HomeNewsTexas Lawyer Sentenced for Shaking Down Colombia Drug Traffickers
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Texas Lawyer Sentenced for Shaking Down Colombia Drug Traffickers

COLOMBIA / 7 MAY 2021 BY PARKER ASMANN EN

A central Texas lawyer known as the “DWI Dude” will spend more than 15 years in federal prison after deceiving Colombian drug traffickers with promises of getting their cases dismissed or sentences reduced.

Lawyer James Morris Balagia – alongside Colombian attorney Bibiana Correa Perea and Chuck Morgan, a private investigator from the state of Florida – was “shaking down his clients for years by claiming that he was able to purchase favorable deals from prosecutors and judges alike,” acting US Attorney Nicholas Ganjei said in a May 3 press release announcing the 188-month sentence and $1.5 million forfeiture.

In exchange for more than $1 million in inflated “attorney fees” received via bank deposits and bulk cash payments, Balagia and his co-conspirators told their clients -- major Colombian drug traffickers facing criminal charges in Texas -- they could bribe US government officials to get their sentences cut or cases dropped.

SEE ALSO: The Professor and the Fixer: How a Colombian Middleman Got a Crime Specialist to Launder Money

Prosecutors in the Central District of Texas indicted Balagia in 2016 and arrested him the following year. After a two-week trial in October 2019, a jury found him guilty of five criminal charges, ranging from conspiracy to commit money laundering and wire fraud to violating the Kingpin Act, which denies international drug traffickers and their associates access to the US financial system.

Unbeknownst to his clients, Balagia was never in contact with any government officials nor paid any bribes. Instead, he was lining his own pockets with the money he swindled. “Fortunately for him, these drug dealers chose to turn him into the [Federal Bureau of Investigations] rather than handle it any other way,” said US Attorney Joe Brown at the time of the guilty verdict.

Balagia’s co-conspirators both pleaded guilty and were sentenced in 2018. Correa Perea received seven years in federal prison, while Morgan was handed a six-year sentence.

InSight Crime Analysis

Lawyers across Latin America have in the past garnered controversy for representing some of the region’s unsavory criminal players, but Balagia’s is a unique case in which he cheated drug traffickers out of money used to pay for “legal” services he never provided.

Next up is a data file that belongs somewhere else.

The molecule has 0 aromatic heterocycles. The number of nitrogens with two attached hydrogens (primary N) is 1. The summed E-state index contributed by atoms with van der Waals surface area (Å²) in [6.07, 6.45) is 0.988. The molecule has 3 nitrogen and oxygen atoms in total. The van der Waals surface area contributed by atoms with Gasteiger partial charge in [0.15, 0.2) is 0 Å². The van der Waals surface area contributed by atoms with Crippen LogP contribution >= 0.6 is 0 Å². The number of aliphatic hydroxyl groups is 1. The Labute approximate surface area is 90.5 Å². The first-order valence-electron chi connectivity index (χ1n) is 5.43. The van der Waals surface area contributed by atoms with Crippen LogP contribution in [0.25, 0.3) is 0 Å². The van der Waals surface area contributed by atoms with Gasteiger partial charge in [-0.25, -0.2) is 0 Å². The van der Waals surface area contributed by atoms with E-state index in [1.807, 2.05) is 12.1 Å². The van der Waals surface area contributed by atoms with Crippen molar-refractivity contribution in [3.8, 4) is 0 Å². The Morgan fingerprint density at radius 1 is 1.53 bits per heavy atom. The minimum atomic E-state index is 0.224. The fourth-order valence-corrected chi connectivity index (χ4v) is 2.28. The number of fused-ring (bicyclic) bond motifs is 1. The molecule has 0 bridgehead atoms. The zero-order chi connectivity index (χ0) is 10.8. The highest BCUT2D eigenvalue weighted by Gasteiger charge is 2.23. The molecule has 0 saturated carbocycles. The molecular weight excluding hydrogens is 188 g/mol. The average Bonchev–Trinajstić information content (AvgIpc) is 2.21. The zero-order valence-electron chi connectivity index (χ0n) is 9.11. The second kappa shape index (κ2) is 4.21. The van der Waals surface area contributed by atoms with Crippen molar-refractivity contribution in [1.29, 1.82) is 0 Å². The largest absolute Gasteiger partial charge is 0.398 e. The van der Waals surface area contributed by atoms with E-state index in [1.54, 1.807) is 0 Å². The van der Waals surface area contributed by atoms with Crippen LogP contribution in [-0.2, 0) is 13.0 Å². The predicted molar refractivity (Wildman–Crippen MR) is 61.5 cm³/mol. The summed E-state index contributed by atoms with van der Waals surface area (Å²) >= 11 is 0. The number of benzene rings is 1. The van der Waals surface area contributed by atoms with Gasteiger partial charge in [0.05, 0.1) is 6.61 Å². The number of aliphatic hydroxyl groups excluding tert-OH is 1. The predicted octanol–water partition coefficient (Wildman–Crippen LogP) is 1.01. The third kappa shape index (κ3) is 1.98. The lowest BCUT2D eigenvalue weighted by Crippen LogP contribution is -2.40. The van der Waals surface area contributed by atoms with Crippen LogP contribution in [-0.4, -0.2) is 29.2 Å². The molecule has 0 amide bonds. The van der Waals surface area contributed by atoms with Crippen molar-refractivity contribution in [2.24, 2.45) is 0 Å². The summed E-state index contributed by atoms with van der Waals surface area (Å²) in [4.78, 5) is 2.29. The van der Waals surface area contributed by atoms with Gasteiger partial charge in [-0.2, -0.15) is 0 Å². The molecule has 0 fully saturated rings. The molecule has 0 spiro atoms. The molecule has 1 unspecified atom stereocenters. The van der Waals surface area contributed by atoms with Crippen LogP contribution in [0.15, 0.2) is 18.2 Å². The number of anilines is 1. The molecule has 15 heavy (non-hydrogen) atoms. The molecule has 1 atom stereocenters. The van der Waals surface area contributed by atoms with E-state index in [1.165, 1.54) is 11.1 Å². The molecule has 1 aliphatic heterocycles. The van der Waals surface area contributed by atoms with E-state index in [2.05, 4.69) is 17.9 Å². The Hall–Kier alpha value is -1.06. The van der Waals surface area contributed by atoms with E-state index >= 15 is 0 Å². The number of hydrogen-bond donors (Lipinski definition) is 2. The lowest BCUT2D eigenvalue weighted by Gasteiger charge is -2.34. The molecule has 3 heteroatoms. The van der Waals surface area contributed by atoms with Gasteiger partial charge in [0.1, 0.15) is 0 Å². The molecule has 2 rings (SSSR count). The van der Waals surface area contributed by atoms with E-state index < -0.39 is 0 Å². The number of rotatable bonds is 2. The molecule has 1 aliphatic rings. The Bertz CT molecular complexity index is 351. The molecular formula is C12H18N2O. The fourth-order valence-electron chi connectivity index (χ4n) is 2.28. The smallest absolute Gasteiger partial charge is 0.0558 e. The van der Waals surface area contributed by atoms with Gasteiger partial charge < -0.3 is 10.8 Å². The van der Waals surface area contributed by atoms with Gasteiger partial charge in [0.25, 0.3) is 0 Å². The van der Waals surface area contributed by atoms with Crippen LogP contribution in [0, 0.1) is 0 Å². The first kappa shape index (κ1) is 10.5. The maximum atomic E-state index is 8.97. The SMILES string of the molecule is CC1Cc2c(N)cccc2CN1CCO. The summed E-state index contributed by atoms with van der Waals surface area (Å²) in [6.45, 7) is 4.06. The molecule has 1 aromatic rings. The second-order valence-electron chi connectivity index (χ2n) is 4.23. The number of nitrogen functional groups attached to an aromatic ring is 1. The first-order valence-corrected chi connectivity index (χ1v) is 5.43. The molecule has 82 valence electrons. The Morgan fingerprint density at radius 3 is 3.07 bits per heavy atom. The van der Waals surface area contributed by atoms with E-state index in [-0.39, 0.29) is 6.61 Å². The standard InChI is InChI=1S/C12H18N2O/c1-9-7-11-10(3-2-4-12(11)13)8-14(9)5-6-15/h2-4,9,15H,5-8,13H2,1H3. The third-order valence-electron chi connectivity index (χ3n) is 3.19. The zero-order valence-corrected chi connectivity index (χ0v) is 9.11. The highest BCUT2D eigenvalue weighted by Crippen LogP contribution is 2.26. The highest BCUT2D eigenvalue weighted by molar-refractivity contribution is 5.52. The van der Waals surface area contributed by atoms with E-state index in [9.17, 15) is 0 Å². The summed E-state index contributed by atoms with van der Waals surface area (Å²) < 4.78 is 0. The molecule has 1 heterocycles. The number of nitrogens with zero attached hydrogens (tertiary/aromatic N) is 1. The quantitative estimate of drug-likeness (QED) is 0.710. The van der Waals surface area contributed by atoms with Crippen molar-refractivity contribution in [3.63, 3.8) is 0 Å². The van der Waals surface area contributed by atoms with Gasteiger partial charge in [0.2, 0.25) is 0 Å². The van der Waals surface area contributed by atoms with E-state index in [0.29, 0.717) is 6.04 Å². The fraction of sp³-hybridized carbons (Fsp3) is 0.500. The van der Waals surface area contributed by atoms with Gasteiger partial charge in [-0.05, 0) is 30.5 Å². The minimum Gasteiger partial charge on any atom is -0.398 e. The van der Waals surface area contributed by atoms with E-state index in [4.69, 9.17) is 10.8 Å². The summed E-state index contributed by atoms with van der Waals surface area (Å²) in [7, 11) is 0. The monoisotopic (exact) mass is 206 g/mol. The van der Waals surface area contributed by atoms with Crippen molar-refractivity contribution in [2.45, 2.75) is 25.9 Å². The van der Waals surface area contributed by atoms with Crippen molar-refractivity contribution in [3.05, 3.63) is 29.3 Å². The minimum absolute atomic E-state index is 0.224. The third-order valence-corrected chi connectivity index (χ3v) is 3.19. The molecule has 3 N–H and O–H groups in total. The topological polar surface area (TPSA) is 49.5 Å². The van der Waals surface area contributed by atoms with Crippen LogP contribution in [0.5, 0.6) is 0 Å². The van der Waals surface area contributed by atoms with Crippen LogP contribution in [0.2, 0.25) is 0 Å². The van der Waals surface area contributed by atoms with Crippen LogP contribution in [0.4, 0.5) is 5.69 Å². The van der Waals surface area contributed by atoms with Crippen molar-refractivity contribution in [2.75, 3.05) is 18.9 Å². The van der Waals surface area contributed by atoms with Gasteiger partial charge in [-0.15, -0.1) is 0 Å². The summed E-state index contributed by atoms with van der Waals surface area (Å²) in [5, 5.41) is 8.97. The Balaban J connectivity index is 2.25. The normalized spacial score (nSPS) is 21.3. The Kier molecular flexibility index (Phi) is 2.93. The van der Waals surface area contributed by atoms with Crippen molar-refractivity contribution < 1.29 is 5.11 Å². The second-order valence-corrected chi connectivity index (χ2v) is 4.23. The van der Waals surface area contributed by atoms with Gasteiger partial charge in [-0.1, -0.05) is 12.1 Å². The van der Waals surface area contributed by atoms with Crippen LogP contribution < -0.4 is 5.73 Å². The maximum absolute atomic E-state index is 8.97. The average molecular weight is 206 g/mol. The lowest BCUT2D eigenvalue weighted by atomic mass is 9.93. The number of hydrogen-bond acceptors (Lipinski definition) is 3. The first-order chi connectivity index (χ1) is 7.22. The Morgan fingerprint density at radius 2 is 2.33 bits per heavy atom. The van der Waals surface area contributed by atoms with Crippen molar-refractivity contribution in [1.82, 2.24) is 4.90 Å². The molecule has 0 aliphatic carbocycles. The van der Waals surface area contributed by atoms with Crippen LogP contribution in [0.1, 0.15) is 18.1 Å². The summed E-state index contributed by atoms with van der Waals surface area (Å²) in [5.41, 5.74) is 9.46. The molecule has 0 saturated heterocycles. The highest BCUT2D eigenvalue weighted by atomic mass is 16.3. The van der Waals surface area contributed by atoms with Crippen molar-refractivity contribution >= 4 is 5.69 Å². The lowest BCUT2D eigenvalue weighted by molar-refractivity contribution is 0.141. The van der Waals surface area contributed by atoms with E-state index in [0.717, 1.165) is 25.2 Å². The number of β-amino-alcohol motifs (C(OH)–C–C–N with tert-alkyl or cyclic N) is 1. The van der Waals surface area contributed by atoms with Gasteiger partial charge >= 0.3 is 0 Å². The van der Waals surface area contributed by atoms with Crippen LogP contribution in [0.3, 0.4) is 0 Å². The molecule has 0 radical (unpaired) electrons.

And Balagia wasn’t duping just anyone.

Colombian authorities first arrested Aldemar Villota Segura in August 2013. Hermes Alirio Casanova Ordoñez was arrested in 2014 and Segundo Alberto Villota Segura was arrested in 2015 in Ecuador. In 2014, the US Treasury Department’s Office of Foreign Assets Control (OFAC) designated them under the Kingpin Act for trafficking “massive quantities of drugs for some of the most violent drug trafficking organizations in the Western Hemisphere.” Casanova Ordoñez was eventually extradited to the United States in 2016.

(Graphic c/o US Treasury Department)

Specifically, the three worked for a drug trafficking network led by Fernain Rodríguez Vázquez that exported some 100 tons of cocaine annually in service of the Revolutionary Armed Forces of Colombia (Fuerzas Armadas Revolucionarias de Colombia -- FARC), as well as the Zetas and Sinaloa Cartel in Mexico.

In one December 2015 meeting at the infamous La Picota prison in the Colombian capital of Bogotá, Balagia and Morgan were recorded meeting with Segundo Alberto Villota Segura. The Colombian trafficker was told “four people in Washington, DC were [bribed]” with some of the more than $900,000 he had already paid them in order to "effect a favorable resolution of his case," according to court documents.

Balagia said federal authorities knew what he was doing, arguing it was “part of a secret US government program that lures Colombian drug traffickers to the [United States] with a clever ruse about being able to bribe their way toward leniency, with the cooperation of prosecutors, so the feds can close big drug cases,” according to reporting from the Dallas Morning News.

Prosecutors weren’t convinced.

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